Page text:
A Look into the Refining Process

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Refined petroleum products are fuels distilled from crude oil and other liquids (lease condensates, liquefied gases). After crude oil is removed from the ground, it is sent to a refinery where different parts of the crude oil are separated into useable petroleum products.

Source: CME Group

Some examples of petroleum products include gasoline, distillates such as diesel fuel, heating oil, and jet fuel, fuel oil, petrochemical feedstocks, waxes, lubricating oils, and asphalt.

Most refineries focus on producing transportation fuels, the largest use category for petroleum products. In 2016, approximately 50% of all refinery output in the U.S. was gasoline; distillate fuels (mostly ULSD, or Ultra-Low Sulfur Diesel) represented the second largest category at close to 30%.

Other uses of petroleum products include heating, paving roads, generating electricity and as feedstocks for petrochemical and plastics production. LNG is the liquefied form of natural gas.

How Does a Simple Refinery Operate?

All refineries have three basic steps: separation, conversion and treatment. During the separation process, the liquids and vapors separate into petroleum components called factions based on their weight and boiling point in distillation units. Heavy factions such as asphalt and residual fuel oil separate lower down in the distillation unit while the lighter fractions such as gasoline and naphtha vaporize and rise to the top.

Following distillation, heavy fuels can be processed further through cracking, alkylation and reforming to obtain higher-value products.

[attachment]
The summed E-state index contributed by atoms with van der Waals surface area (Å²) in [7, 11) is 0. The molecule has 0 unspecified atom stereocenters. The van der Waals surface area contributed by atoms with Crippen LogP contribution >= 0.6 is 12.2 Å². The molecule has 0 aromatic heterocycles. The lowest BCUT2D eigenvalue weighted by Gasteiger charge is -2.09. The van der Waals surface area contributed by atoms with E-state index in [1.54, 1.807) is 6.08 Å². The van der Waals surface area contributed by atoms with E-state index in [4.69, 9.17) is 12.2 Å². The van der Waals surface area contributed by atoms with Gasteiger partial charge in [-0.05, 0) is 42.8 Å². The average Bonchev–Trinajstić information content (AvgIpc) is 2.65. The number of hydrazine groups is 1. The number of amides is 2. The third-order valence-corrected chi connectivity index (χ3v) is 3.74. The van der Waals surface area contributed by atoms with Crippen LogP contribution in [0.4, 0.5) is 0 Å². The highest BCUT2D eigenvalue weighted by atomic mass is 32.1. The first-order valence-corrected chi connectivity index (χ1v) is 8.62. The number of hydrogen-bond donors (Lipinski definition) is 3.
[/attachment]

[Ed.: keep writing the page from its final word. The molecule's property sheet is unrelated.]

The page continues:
The final step in the refining process is to bring products up to pipeline and market standards through blending and treating. For instance, refineries and blenders combine gasoline blending components and ethanol to obtain finished retail gasoline.

Source: EIA

Trading Refined Products

NYMEX RBOB Gasoline futures and NY Harbor ULSD futures contracts represent the world’s largest and most liquid refined products markets.

RBOB Gasoline futures, the global benchmark for gasoline, traded at an average of more than 180,000 contracts per day in 2016. Refiners both in the United States and internationally follow RBOB futures prices and both commercial and non-commercial market participants hedge their exposure to gasoline price fluctuations by trading RBOB Gasoline futures contract.

NYMEX NY Harbor ULSD futures traded at an average of more than 156,000 contracts in 2016. It is the distillate fuel benchmark, through which traders manage their price risk in ULSD and associated distillate products such as jet fuel, heating oil and gasoil.

Hedging Risk Using Refined Products Futures and Options

The primary risk that traders seek to hedge is called the basis risk, which is the difference between the spot, or physical, market price of a commodity and its future price. There are other types of basis risk in energy markets, which include price differences between time, quality and location of a certain product.

Companies that are significantly exposed to the price of a particular commodity may choose to manage basis risk through buying or selling futures. The benefits of using exchange-traded futures and options contracts include:

  • Pre-defined and standardized terms and conditions, so there is no uncertainty about the underlying product
  • Price and trade on a transparent platform that is available to all market participants
  • Deep liquidity with many buyers and sellers participating in the market at competitive prices
  • Limited counter-party credit risk through centralized clearing

Who Trades Refined Products Futures?

Referred to as commercial participants or hedgers, airlines, retail fuel distributors (such as gas stations) and refiners are examples of companies that engage in various types of hedging as part of cost control and risk mitigation.

Non-commercial participants include banks, money managers and funds. These traders generally do not possess significant physical assets in the underlying markets but seek to gain exposure to price volatility as part of a broader trading strategy.

Refiners in particular are most concerned about hedging the difference between their input costs and output prices. Refiners’ profits are tied directly to the spread, or difference, between the price of crude oil and the prices of refined products — gasoline and distillates (diesel and jet fuel). This spread is referred to as a crack spread.

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Peter Knight Advisor


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